Fire season has arrived and with the high temperatures, dry conditions and the wind, the High Country is currently at a HIGH for fire danger. HIGH is defined as “all fine dead fuels ignite readily and fires start easily from most causes. Unattended brush and camp fires are likely to escape. Fires spread rapidly and short-distance spotting is common. Fires may become serious and their control difficult unless they are attacked successfully while small. Outdoor burning should be restricted to early morning and late evening hours.”
Earlier this week, the wind carried in a smoke fueled haze from two fires currently burning in Southwest Colorado, the East Canyon fire and the Loading Pen fire, along with more than a dozen in Arizona and New Mexico. The haze was a definite reminder that a lightning strike, improperly extinguished campfires and backyard fire pits all pose potential threats to our mountain community.
Permits for Backyard Fires
To help reduce the threat, Summit County is now requiring residents to obtain a permit for backyard fires. According to a recent Summit Daily News article, ” backyard recreational fires must be kept under three feet in diameter and two feet high. Fires must also be confined to a permanent outdoor fire ring, a portable outdoor fireplace or a commercially-designed chiminea. Residents are also required to install a screen to prevent embers from escaping, and have a garden hose, fire extinguisher or five-gallon bucket of water nearby.”
Residents of the Summit Fire & EMS response area – including Copper Mountain, Dillon, Frisco, Keystone, Montezuma, Silverthorne and the unincorporated areas of Wildernest/Mesa Cortina and Summit Cove – can apply for a permit at https://www.communityconnect.io/info/co-summit. A profile needs to be completed for your home and then you can apply for a permit under the “Burn Permit” category. Once the profile is set up and the application complete, an inspector will contact you for next steps. Permits in Breckenridge can be obtained similarly from the Red White & Blue fire protection district’s Community Connect Portal. The process could take several days, depending on the volume of requests, so make sure that you don’t wait until Thursday or Friday if you want a fire that weekend.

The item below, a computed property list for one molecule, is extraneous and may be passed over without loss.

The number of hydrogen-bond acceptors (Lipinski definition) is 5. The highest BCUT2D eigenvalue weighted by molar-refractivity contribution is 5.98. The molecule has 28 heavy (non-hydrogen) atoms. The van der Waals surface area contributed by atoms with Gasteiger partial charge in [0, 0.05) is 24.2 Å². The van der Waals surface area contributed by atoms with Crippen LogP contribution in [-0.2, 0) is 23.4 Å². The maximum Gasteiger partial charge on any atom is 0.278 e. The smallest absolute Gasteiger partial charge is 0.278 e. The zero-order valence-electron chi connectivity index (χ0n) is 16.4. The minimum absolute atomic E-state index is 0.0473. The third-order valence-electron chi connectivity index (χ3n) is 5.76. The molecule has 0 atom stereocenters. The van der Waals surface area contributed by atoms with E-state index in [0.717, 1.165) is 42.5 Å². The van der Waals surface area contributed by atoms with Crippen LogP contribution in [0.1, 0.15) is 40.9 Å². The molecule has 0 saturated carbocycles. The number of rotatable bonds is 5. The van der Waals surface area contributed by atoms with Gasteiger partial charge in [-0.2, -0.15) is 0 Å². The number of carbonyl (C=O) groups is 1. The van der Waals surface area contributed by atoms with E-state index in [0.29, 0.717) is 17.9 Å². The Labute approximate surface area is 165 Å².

When are Backyard Fires Allowed?
In addition to obtaining the permit, residents should be aware that backyard fires are only allowed when the fire danger is rated low or moderate, but will generally be prohibited when the danger level reaches high or very high. This past week however, the county did continue to allow backyard fires while the danger has been rated high, so we suspect they will be evaluating these risks continually. Fires could also be prohibited during “red flag” days, which is a “temporary warning indicating the presence of dangerous combinations of temperature, wind, relative humidity, fuel or drought conditions which can contribute to new fires or rapid spread of existing fires.” To keep up on all the latest emergency and non-emergency alerts in the county, sign up for the Summit County portal to CodeRED to receive important notices via text or email.
Are YOU Wildfire Ready?
There is a great website called Ready, Set, Go that will help you mitigate your property in preparation for wildfire. There are weekly challenges on their website, twitter, and IAFC Wildland Fire Programs Facebook. They also have downloadable resources such as Wildland Fire Preparedness for Seasonal Residents and Property Owners. You can also get this great Personal Wildfire Action Plan from Red White & Blue’s website.
Stay safe, stay healthy and get that backyard fire permit!